Prevent Kidney Disease
Learn more to reduce your risk of kidney disease and take the pledge to #preventkidneydisease.
A few simple questions can help patients and their doctors predict whether a kidney transplant from a deceased donor will succeed long-term, according to new research published in American Journal of Kidney Diseases, the official journal of the National Kidney Foundation
"Surprisingly few tools have been developed to predict outcomes after kidney transplant," Bertram L. Kasiske, MD, of Hennepin County Medical Center in Minneapolis, and his colleagues note in their report. Gauging how well a patient will fare after receiving a new kidney is important, they add, because then doctors can determine if a patient would be better off continuing dialysis. Such a tool can also help patients and their doctors determine whether a particular kidney is suitable, and if the transplant is performed how much medication the patient will need to prevent rejection.
Dr. Kasiske analyzed data on nearly 60,000 patients who received kidney transplants from a deceased donor between 2000 and 2006. He and his team looked at dozens of variables to identify which factors best predicted whether the donated kidney would still be functioning five years after transplant. Predictions were based on information available at three different points in time: before the transplant; seven days after the transplant surgery; and one year after the transplant. The first analysis included 59,091 patients, the second, 57,603 patients, and the third, 43,743 patients.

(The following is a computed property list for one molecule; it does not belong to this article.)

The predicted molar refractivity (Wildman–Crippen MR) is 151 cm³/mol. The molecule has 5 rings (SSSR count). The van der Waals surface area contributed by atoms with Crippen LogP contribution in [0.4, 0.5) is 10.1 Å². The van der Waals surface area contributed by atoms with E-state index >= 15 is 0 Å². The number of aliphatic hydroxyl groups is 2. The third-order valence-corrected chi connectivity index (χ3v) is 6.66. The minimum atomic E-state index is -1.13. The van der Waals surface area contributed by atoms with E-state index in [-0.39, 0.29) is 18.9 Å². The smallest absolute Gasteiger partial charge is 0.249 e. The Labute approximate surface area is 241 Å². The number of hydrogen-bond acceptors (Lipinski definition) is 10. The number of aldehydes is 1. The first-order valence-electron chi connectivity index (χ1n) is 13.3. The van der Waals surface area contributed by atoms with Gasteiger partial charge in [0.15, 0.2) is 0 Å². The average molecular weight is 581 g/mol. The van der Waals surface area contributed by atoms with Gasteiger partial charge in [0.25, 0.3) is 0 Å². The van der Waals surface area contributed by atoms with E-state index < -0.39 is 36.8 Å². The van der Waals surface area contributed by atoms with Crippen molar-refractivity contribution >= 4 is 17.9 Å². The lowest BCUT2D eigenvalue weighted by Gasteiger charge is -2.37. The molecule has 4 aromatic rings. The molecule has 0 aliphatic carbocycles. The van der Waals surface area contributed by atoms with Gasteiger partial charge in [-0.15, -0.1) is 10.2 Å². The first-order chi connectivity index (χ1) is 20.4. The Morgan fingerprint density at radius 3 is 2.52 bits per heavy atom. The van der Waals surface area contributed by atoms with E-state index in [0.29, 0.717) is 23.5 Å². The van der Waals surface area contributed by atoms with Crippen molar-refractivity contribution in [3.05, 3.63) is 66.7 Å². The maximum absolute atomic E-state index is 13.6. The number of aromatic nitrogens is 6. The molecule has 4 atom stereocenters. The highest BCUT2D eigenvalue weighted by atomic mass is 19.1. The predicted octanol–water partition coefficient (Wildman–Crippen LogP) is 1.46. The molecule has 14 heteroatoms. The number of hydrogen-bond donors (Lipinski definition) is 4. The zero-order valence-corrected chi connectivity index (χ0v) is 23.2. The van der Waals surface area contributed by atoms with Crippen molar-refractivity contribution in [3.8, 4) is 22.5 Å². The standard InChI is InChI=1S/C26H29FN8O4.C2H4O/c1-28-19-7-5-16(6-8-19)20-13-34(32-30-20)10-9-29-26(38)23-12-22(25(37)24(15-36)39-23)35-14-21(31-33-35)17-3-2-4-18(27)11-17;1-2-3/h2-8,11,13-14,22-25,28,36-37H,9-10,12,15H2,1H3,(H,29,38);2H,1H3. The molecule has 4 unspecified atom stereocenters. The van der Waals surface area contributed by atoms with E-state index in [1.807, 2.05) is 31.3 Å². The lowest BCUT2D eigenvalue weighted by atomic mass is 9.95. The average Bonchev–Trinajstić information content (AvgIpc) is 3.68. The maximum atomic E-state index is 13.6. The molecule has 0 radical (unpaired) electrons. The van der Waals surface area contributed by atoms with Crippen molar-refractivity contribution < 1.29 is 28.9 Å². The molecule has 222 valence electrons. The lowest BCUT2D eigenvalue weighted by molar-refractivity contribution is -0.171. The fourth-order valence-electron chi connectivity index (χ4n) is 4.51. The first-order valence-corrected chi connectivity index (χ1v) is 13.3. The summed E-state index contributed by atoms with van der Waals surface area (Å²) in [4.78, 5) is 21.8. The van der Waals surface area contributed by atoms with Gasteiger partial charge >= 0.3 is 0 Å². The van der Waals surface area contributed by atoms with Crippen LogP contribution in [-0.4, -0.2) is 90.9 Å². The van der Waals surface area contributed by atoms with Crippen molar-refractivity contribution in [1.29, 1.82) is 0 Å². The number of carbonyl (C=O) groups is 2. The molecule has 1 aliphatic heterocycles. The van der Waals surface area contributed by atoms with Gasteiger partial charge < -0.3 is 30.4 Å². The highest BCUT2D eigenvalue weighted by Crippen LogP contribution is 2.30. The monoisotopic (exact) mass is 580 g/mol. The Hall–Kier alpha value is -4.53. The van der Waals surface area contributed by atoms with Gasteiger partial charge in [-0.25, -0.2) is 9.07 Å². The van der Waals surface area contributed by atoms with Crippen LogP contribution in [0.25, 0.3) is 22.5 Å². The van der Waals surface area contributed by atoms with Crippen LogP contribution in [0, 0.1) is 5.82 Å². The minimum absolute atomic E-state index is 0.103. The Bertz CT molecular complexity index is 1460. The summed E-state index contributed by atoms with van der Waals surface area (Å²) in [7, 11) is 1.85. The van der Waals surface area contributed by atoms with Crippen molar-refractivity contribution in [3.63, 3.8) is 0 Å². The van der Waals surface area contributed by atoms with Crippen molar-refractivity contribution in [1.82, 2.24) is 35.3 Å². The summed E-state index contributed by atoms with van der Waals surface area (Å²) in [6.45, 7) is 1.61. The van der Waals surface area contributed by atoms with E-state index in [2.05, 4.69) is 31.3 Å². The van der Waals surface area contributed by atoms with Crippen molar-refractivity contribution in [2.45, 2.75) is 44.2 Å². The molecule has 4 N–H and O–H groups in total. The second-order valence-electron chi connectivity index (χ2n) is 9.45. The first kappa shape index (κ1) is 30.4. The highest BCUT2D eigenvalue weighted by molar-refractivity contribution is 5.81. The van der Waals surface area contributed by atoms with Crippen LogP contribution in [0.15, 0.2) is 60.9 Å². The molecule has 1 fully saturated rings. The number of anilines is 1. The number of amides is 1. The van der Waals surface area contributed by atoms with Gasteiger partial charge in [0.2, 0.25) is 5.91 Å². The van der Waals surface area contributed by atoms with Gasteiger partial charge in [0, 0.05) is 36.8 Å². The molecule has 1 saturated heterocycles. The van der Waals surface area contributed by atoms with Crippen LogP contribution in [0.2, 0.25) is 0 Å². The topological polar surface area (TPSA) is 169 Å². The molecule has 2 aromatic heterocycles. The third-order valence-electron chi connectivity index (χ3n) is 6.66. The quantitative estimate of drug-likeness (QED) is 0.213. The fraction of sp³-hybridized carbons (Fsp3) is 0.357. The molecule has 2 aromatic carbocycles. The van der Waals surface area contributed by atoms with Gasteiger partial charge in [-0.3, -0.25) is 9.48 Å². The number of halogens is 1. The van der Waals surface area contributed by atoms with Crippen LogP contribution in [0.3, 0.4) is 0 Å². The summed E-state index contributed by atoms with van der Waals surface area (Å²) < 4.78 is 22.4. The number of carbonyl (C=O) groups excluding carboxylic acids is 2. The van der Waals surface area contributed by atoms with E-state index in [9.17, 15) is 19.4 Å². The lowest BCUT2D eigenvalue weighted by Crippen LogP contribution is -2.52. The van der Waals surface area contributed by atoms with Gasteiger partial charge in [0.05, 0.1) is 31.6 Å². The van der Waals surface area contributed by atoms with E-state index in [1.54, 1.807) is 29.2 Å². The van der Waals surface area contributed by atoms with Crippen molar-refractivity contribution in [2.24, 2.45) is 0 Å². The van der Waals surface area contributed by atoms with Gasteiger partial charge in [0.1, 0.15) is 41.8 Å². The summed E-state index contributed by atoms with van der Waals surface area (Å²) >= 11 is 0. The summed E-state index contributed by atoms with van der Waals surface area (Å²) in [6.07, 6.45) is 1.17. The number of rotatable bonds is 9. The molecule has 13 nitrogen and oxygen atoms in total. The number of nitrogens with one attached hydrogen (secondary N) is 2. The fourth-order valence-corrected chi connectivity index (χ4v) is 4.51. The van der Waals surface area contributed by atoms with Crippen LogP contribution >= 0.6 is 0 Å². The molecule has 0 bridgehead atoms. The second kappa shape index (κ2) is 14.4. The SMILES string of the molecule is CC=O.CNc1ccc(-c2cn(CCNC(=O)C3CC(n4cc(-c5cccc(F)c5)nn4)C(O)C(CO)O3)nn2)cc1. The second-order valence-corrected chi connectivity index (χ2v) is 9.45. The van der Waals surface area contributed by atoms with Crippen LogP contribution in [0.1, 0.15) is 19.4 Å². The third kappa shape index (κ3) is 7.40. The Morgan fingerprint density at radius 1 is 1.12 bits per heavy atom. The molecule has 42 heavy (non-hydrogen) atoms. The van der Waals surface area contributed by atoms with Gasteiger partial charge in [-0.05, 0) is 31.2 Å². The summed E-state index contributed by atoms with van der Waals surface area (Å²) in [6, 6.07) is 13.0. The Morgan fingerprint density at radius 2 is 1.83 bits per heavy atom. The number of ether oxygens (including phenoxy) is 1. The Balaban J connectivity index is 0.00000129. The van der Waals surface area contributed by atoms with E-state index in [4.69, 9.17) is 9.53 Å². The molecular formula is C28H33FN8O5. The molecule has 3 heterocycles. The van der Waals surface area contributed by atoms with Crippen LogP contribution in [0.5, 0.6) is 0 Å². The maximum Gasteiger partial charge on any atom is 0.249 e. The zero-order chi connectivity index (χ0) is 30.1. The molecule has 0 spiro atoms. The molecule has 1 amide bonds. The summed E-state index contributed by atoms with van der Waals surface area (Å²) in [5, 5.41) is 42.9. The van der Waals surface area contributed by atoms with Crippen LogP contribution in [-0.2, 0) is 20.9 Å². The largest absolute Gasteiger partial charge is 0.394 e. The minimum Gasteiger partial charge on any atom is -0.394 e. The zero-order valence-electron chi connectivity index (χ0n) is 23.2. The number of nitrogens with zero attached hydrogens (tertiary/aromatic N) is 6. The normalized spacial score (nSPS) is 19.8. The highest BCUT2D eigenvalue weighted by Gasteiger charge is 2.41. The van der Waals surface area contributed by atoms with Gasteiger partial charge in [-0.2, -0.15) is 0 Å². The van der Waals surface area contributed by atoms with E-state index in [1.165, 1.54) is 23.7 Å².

Eleven factors could be used, pre-transplant, to predict the likelihood that a transplant with a particular kidney would fail within five years: age of the donor, race of the recipient, whether or not this was the patient's first transplant, how many years the patient had been on dialysis, age of the patient, main cause of kidney disease, whether the patient had hepatitis C, whether the donor had high blood pressure, the type of health insurance the recipient had (patients on private insurance did better than patients on Medicare), and the number of tissue mismatches between donor and recipient.
Just eight factors measured a week after transplant could predict long-term outcome: the donated kidney's level of function at hospital discharge (using a measure known as glomerular filtration rate); age of the donor; main cause of kidney disease; race and age of the recipient; and how many years the recipient had been on dialysis. And at one year post-transplant, just six factors were needed to gauge the risk that a transplant would fail within five years: current function of the donated kidney; race of the recipient; whether or not the recipient had been hospitalized during the previous year; cause of kidney disease; recipient's age, and the type of insurance coverage the recipient had (again, privately insured patients did better than those on Medicare).
"We believe that this tool provides the best available information for predicting risk and that it may help clinicians make important decisions regarding selection of deceased donor kidneys and post-transplant management strategies," Dr. Kasiske and his team conclude.
"About half of the kidney transplants performed each year in the U.S. are from deceased donors," says Dr. Kerry Willis, a senior vice president at the National Kidney Foundation. "Time is of the essence in kidney transplantation, and the new prediction tools developed by Dr. Kasiske and his colleagues will help patients with kidney disease and their doctors quickly determine whether a particular donor organ is suitable for them. The tool helps make the most efficient use of available organs and can ultimately, increase the supply."
Dr. Willis noted that Dr. Kasiske and his team have made a Web-based calculator available, at www.txscores.org. "This can also help guide decisions on treating patients after transplant."